There is also a perception that the annuity owner may not make withdrawals from his annuity the way he can an investment or savings account. And while annuities do have surrender charges associated with them during an initial period, in most cases, the annuity merely caps the amount the owner can withdraw, such as no more than 10 percent a year. Bear in mind that withdrawals will impact the amount of benefit the annuity pays out at a later date.
One common perception is that annuities are difficult to understand. This, in fact, is true — largely because there are so many options available in today’s market. Bear in mind that annuity strategies are not designed to be one-size-fits-all; many offer a plethora of options and features to help individuals and couples tailor a retirement income plan suited for their specific needs. Because of this, it’s important to work with an experienced insurance professional to help navigate which type of annuity to choose and which options are most appropriate for your financial situation.
Another reality is that despite an annuity’s guarantee, it is possible to miss out on lifetime income. This feature is determined by actuarial calculations based on the amount of money initially used to purchase the contract. Therefore, if the owner violates any of the withdrawal limits or other contract rules, it could result in a reduction of benefits or even void the guarantee altogether. This is another reason to work with a qualified advisor and read the policy literature to understand the features, risks, charges and expenses — including the tax status for when you receive distributions.
Also be aware that all annuity guarantees are subject to the claims-paying ability of the issuing company.
There is also the perception that annuities are expensive. In reality, there are low-cost annuities and others with more expensive bells and whistles. In many cases, an annuity can be tailored so you pay only for features and benefits that match your needs.
This is one of the areas where annuities shine. Unlike 401(k) plans and IRAs, the IRS does not impose contribution limits on a nonqualified annuity (although some insurers may require pre-approval for extremely high purchase premiums). This means you can maximize post-tax income contributions to grow tax-deferred until you are ready to withdraw income. And although Social Security and pension payouts are capped, an annuity can help you develop a higher stream of guaranteed income using personal assets.
Lifetime income is not an easy thing to provide. In recent years, there has been increasing concern about the ability for both underfunded pension plans and Social Security to provide guaranteed lifetime income at their current levels. People looking for more predictability during retirement may need to be proactive about developing their own stream of guaranteed income using a portion of their savings and/or invested assets.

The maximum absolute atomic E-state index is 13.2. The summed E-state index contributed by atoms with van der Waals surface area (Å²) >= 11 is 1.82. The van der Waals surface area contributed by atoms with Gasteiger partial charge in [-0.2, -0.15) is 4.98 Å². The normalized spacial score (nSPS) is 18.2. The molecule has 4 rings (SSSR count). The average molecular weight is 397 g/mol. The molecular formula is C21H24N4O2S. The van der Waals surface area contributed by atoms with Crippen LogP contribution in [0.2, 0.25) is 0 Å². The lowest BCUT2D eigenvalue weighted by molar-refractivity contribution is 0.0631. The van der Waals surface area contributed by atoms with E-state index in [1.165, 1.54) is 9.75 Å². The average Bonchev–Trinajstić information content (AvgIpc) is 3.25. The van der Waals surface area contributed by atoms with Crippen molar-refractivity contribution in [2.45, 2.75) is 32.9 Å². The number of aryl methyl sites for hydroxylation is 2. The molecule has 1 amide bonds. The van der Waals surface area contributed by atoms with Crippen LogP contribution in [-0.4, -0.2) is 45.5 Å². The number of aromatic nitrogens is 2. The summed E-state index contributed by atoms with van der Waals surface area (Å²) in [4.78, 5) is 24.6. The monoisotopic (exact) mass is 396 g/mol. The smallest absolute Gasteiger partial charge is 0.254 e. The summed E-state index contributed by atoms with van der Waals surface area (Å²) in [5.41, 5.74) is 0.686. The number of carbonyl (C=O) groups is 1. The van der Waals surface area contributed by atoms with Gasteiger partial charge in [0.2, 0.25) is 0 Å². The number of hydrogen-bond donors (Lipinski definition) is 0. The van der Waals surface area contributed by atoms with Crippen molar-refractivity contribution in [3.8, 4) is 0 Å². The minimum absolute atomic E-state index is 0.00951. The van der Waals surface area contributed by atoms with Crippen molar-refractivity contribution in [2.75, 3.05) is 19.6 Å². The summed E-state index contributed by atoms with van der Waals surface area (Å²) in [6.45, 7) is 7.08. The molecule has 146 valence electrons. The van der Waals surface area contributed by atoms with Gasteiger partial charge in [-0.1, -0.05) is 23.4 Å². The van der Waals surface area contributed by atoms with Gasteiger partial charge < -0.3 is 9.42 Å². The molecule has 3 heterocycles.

Annuities offer important retirement planning features such as tax-deferred growth opportunity, guaranteed income riders and a death benefit for beneficiaries — but it’s important to choose the appropriate type of annuity for your situation. For many people, designing a personally funded plan for guaranteed lifetime income is certainly worth exploring.
1 Social Security Administration. “Workers With Maximum-Taxable Earnings.” https://www.ssa.gov/oact/COLA/examplemax.html. Accessed July 25, 2018.
2 Melissa Phipps. The Balance. April 12, 2018. “The History of the Pension Plan.” https://www.thebalance.com/the-history-of-the-pension-plan-2894374. Accessed July 25, 2018.
3 Yoni Blumberg. CNBC. April 16, 2018. “Paul Ryan could get a pension of $84,930 a year – here’s how that compares to most Americans.” https://www.cnbc.com/2018/04/16/how-paul-ryans-85000-pension-compares-to-the-average-americans.html. Accessed July 25, 2018.
4 Ashlea Ebeling. Forbes. July 17, 2017. “Make Your Retirement Money Last For Life.” https://www.forbes.com/sites/ashleaebeling/2017/07/17/make-your-retirement-money-last-forever/#483fc94f5ce6. Accessed July 25, 2018.
6 AnnuityGuys.org. July 1, 2016. “Lifetime Annuity Income: Annuitize or Control Your Money with Income Riders.” https://annuityguys.org/lifetime-income-annuitize-or-control-your-money-with-income-riders/. Accessed July 25, 2018.
Annuities are insurance contracts designed for retirement or other long-term needs. They provide guarantees of principal and credited interest, subject to restrictions, surrender charges, holding periods, or early withdrawal fees, which vary by carrier. Riders are generally optional and have an additional associated cost. Annuities are not bank- or FDIC-insured.
This content is provided for informational purposes only and is not a solicitation to buy or sell any of the products mentioned. The information is not intended to be used as the sole basis for financial decisions, nor should it be construed as advice designed to meet the particular needs of an individual’s situation.